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Xeno Solution
     

Xeno Solution

5.0 1
by Nelson Erlick
 

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Someday soon:

The use of animal organs in human patients has revolutionized medicine in the 21st century, freeing thousand of patients from dialysis, and sparing them the slow death of waiting for a human organ that may never come. Thanks to the discoveries of Paradigm Transplant Solutions, reliable organs are available to almost anyone who needs one.

Some

Overview

Someday soon:

The use of animal organs in human patients has revolutionized medicine in the 21st century, freeing thousand of patients from dialysis, and sparing them the slow death of waiting for a human organ that may never come. Thanks to the discoveries of Paradigm Transplant Solutions, reliable organs are available to almost anyone who needs one.

Some fear that animal transplants could cause a deadly virus to cross over into the human population, triggering an epidemic of catastrophic proportions. However, PTS uses only cloned animals that have been genetically-engineered to be virus-free, so this danger has been eliminated.

Or has it?

Editorial Reviews

From the Publisher
The Xeno Solution is a fascinating, non-stop read, imaginative and terrifying. This thriller has greyhound pacing and one surprise after another. Few writers blend science and suspense like Nelson Erlick—he knows his medicine and knows how to write with unremitting tension. The Xeno Solution is taut, superbly written and utterly plausible.”—Michael Palmer, New York Times bestselling author of The Society

“Bristling with authority, Nelson Erlick’s The Xeno Solution provides just what the doctors order in a medical thriller and then some: a tight, original plot, terrific pacing, and a fear quotient that’s off the charts.”—John Lescroart, New York Times bestselling author of The Motive

“An explosive read . . . in the style of Michael Crichton and Robin Cook.”—The Philadelphia Inquirer on GermLine

New York Times bestselling author - John Lescroart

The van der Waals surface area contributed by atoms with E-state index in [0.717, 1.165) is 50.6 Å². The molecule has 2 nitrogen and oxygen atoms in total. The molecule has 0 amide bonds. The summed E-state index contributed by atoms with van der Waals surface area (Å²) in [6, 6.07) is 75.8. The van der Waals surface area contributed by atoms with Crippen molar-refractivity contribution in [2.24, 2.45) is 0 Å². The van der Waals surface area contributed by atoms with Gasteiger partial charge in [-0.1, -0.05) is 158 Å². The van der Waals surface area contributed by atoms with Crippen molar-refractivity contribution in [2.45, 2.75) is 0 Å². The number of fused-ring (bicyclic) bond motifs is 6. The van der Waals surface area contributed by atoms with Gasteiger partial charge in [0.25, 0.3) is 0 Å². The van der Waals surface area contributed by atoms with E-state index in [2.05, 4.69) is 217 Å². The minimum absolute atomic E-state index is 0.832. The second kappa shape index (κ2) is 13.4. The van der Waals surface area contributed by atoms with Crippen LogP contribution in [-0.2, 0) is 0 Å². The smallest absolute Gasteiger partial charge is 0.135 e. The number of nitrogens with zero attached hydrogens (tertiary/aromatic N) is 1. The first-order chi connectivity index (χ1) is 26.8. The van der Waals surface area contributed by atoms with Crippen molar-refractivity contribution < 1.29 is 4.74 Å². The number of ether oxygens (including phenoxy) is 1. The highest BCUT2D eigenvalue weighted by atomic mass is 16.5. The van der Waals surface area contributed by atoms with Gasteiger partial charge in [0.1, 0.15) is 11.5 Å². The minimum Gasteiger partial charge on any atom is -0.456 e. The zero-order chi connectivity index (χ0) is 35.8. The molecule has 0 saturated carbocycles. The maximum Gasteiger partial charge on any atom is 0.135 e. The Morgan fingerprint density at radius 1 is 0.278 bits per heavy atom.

"Bristling with authority, The Xeno Solution provides just what the doctors order in a medical thriller and then some.
New York Times bestselling author of The Society - Michael Palmer
"A fascinating, non-stop read, imaginative and terrifying. This thriller has greyhound pacing and one surprise after another.
New York Times bestselling author John Lescroart
"Bristling with authority, The Xeno Solution provides just what the doctors order in a medical thriller and then some."
New York Times bestselling author of The Society Michael Palmer
"A fascinating, non-stop read, imaginative and terrifying. This thriller has greyhound pacing and one surprise after another."
Publishers Weekly
Xenotransplantation-in particular, transplanting tissue or organs from genetically altered pigs to people-is the promising premise of Erlick's near-future medical thriller. When Dr. Scott Merritt audits the records of the Institute for the Research of Animal Compatible Transplantations (IRACT), he discovers that not only have thousands benefited from the transplants but also other recipients have died from a deadly pig retrovirus that poses a devastating threat to the general populace. IRACT, looking to protect its monetary interests, tries to permanently silence Merritt, who's forced on the run. Erlick (Germline) knows his medicine, as shown in the compelling descriptions of the virus's effects and how easily it spreads from one person to another. These scenes are made all the more chilling given today's too real fear of bioterrorism. Unfortunately, the infectious disease scenario gets lost amid all the car chases, kidnappings and torture by evil corporate executives. Agent, Susan Crawford. (Oct.) Copyright 2005 Reed Business Information.

Product Details

ISBN-13:
9780765349712
Publisher:
Tom Doherty Associates
Publication date:
10/01/2005
Pages:
448
Product dimensions:
4.01(w) x 6.68(h) x 1.22(d)

Related Subjects

Read an Excerpt

The Xeno Solution

ONE

Hospital of the University of Pennsylvanio

Philadelphia, Pennsylvania

How could she be dead? She was perfectly healthy, Dr. Scott Merritt wondered, gazing at the woman laying on the operating room table and covered with crisp blue surgical drapes. The scalpel handle with number ten surgical blade resting comfortably between the thumb and forefinger of his surgical-gloved hand was fresh, gleaming, and had obviously never been used. I haven't even touched her! Yet, unmistakably, there lay his patient, her gray hair tucked neatly beneath a flowered surgical cap, her late sixtyish softly wrinkled face, clay-like, her dark brown eyes staring lifelessly. "Dan, what just happened to my patient?" Scott called out through his surgical mask to the anesthesiologist.

Traces of his voice bouncing off the O.R.'s tiled walls answered him.